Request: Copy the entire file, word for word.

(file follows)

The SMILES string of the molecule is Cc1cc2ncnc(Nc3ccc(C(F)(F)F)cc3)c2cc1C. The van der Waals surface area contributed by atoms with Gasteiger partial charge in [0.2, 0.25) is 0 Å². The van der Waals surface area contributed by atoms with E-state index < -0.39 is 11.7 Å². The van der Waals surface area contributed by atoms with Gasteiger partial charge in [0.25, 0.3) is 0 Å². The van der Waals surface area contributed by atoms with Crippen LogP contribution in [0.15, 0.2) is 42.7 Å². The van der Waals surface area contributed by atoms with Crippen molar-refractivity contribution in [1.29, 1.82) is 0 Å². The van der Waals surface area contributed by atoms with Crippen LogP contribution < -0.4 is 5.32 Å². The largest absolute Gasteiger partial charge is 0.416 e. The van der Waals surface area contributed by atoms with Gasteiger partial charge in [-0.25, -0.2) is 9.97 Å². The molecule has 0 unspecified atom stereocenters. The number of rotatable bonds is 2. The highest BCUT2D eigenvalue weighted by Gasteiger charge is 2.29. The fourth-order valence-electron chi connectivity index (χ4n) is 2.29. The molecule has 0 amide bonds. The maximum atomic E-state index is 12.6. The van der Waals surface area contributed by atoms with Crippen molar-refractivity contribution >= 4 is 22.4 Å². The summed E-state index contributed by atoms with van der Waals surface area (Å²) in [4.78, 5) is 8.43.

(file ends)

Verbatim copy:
The SMILES string of the molecule is Cc1cc2ncnc(Nc3ccc(C(F)(F)F)cc3)c2cc1C. The van der Waals surface area contributed by atoms with Gasteiger partial charge in [0.2, 0.25) is 0 Å². The van der Waals surface area contributed by atoms with E-state index < -0.39 is 11.7 Å². The van der Waals surface area contributed by atoms with Gasteiger partial charge in [0.25, 0.3) is 0 Å². The van der Waals surface area contributed by atoms with Crippen LogP contribution in [0.15, 0.2) is 42.7 Å². The van der Waals surface area contributed by atoms with Crippen molar-refractivity contribution in [1.29, 1.82) is 0 Å². The van der Waals surface area contributed by atoms with Crippen LogP contribution < -0.4 is 5.32 Å². The largest absolute Gasteiger partial charge is 0.416 e. The van der Waals surface area contributed by atoms with Gasteiger partial charge in [-0.25, -0.2) is 9.97 Å². The molecule has 0 unspecified atom stereocenters. The number of rotatable bonds is 2. The highest BCUT2D eigenvalue weighted by Gasteiger charge is 2.29. The fourth-order valence-electron chi connectivity index (χ4n) is 2.29. The molecule has 0 amide bonds. The maximum atomic E-state index is 12.6. The van der Waals surface area contributed by atoms with Crippen molar-refractivity contribution >= 4 is 22.4 Å². The summed E-state index contributed by atoms with van der Waals surface area (Å²) in [4.78, 5) is 8.43.